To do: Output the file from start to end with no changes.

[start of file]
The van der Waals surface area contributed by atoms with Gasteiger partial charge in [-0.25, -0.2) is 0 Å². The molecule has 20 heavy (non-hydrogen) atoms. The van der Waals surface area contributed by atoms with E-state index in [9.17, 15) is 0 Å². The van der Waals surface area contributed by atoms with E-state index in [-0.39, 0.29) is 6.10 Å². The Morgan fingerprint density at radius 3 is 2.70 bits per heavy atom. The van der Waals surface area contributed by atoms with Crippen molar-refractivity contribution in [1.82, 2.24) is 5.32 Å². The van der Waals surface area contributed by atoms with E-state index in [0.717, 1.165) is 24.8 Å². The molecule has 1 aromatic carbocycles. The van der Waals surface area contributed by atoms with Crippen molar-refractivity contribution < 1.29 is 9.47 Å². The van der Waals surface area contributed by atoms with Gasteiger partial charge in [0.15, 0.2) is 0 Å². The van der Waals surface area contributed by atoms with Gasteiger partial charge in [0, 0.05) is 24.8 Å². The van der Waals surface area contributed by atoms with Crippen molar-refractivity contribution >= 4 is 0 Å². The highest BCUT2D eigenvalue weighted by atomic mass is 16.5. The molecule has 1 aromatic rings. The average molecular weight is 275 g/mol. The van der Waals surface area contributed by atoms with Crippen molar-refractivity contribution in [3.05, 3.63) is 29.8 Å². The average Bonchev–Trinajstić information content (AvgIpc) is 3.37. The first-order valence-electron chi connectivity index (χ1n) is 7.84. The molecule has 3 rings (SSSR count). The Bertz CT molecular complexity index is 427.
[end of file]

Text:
The van der Waals surface area contributed by atoms with Gasteiger partial charge in [-0.25, -0.2) is 0 Å². The molecule has 20 heavy (non-hydrogen) atoms. The van der Waals surface area contributed by atoms with E-state index in [9.17, 15) is 0 Å². The van der Waals surface area contributed by atoms with E-state index in [-0.39, 0.29) is 6.10 Å². The Morgan fingerprint density at radius 3 is 2.70 bits per heavy atom. The van der Waals surface area contributed by atoms with Crippen molar-refractivity contribution in [1.82, 2.24) is 5.32 Å². The van der Waals surface area contributed by atoms with E-state index in [0.717, 1.165) is 24.8 Å². The molecule has 1 aromatic carbocycles. The van der Waals surface area contributed by atoms with Crippen molar-refractivity contribution < 1.29 is 9.47 Å². The van der Waals surface area contributed by atoms with Gasteiger partial charge in [0.15, 0.2) is 0 Å². The van der Waals surface area contributed by atoms with Gasteiger partial charge in [0, 0.05) is 24.8 Å². The van der Waals surface area contributed by atoms with Crippen molar-refractivity contribution >= 4 is 0 Å². The highest BCUT2D eigenvalue weighted by atomic mass is 16.5. The molecule has 1 aromatic rings. The average molecular weight is 275 g/mol. The van der Waals surface area contributed by atoms with Crippen molar-refractivity contribution in [3.05, 3.63) is 29.8 Å². The average Bonchev–Trinajstić information content (AvgIpc) is 3.37. The first-order valence-electron chi connectivity index (χ1n) is 7.84. The molecule has 3 rings (SSSR count). The Bertz CT molecular complexity index is 427.